As we step ever closer to opening the doors to guests, more elegant yet essential touches fall into place.
Garth House is an impressive Arts and Crafts building, built in 1900. It’s now been restored and refurbished throughout, with bespoke detailing, and much care taken to ensure the original character of the house remains. The decor reflects its history, with a natural palette and a strong sense of craftsmanship.
Of course, individual room names have been given the same care and attention.
The ground floor rooms, available for conferences, meetings and private dining, have all been named for icons of the University of Birmingham’s rich cultural history.
Garth House’s smallest meeting room is named for Charles Lapworth, the first Professor of Geology at Mason College, the forerunner of the University of Birmingham. Lapworth was one of the most important and influential geologists in the late 19th and early 20th Centuries.
Charles Lapworth is also celebrated in the name of the university’s outstanding Lapworth Museum of Geology. Dating back to 1880, it’s one of the oldest geological museums in the country. Its world-class collection is home to over 250,000 specimens, including the first ever recorded specimen of the fossil known as the Dudley Bug, and the ever-popular Roary the Allosaurus.
You can see the impressive aspect of this special meeting room at the lower right of the Garth House photograph above, featuring a stunning wide bay window and views across the lawn. This room is named in honour of Lady Barber, Dame Constance Hattie Barber, who bequeathed a substantial sum of money to the university in 1932, to build a gallery to house an art collection to rival those of the capital.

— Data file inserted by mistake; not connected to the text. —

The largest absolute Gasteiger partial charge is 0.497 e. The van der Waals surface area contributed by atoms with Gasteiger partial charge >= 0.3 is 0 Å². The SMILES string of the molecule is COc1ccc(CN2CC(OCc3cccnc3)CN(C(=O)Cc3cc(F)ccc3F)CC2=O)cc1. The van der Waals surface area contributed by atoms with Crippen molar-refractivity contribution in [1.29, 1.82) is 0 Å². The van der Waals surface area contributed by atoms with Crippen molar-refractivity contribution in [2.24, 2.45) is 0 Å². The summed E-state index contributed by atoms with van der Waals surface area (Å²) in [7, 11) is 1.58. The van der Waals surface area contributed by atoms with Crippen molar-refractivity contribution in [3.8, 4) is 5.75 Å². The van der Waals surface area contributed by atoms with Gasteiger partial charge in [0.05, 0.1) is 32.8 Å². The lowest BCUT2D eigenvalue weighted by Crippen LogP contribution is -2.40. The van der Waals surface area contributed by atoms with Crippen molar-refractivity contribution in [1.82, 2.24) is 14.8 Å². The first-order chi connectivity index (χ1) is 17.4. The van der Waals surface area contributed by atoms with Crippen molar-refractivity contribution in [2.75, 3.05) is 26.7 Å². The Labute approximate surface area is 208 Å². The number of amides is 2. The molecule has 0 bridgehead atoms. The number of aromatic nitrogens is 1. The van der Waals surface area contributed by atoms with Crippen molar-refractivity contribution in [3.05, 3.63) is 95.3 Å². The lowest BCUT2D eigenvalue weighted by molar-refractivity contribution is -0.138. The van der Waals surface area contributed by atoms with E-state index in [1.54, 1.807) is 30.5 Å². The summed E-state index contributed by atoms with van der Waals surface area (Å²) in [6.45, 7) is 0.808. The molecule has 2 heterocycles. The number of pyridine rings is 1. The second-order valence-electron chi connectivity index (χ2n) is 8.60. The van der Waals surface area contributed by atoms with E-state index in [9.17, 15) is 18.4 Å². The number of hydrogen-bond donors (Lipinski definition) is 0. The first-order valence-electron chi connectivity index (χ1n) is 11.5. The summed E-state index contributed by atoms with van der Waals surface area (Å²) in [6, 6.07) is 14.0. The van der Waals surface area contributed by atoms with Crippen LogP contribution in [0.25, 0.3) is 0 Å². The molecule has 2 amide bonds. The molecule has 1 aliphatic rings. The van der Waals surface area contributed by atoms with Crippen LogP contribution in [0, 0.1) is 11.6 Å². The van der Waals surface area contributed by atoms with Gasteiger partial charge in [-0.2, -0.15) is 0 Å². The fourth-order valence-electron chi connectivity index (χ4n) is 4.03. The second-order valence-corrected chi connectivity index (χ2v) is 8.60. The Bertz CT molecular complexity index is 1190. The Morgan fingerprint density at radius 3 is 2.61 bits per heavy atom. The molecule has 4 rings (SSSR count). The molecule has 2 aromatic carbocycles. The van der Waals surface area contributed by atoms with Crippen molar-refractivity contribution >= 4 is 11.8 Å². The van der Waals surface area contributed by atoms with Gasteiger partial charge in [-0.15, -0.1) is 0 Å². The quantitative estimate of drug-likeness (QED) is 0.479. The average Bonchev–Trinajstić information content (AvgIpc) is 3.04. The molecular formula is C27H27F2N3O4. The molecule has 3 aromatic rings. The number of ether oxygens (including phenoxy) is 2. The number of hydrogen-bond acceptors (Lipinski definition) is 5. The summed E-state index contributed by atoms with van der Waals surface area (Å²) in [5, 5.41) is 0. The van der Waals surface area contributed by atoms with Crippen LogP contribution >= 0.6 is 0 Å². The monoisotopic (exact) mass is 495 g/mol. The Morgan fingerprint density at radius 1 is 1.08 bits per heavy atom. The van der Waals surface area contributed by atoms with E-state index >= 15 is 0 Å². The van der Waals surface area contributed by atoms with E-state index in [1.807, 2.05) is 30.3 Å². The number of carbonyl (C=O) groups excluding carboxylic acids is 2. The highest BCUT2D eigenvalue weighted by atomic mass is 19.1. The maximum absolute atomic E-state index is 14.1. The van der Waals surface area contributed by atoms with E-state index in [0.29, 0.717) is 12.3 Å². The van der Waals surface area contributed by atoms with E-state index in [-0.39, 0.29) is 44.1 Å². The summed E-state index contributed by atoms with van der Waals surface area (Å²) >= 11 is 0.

Her legacy lives on: the Barber Institute of Fine Arts is a must-see for any visitor to campus. It’s home to a truly remarkable collection of masterpieces, from Botticelli and Rubens, through Turner and Rossetti to Monet, Renoir and Degas. This beautiful Art Deco building also hosts regular free concerts of classical music.
We have much to thank Lady Barber for, not least her fortunate marriage. It saved this beautiful room from a rather less auspicious name; she was born Martha Onions.
Garth House’s third meeting space, found at the lower left of the Garth House picture, is named not for a person but for another former home. Winterbourne House was built to be the family home of John and Margaret Nettlefold, to house their growing family.
It too is a fine example of Arts and Crafts architecture. Built in 1903, it features intentionally uneven roof lines to give a sense of simplicity, and was made from ordinary authentic building materials. The origin of the name Winterbourne is unclear, but is thought to derive from the many springs and streams (or ‘bournes’) in the area. Margaret Nettlefold was a keen gardener, and used these natural features to create a beautiful sandstone rock garden with mossy rocks, steps and pools.
Winterbourne House and Garden is now a museum and botanic garden, open to the public. Any visit to Edgbaston Park Hotel should include Winterbourne: the house and garden are located just opposite, on Edgbaston Park Road.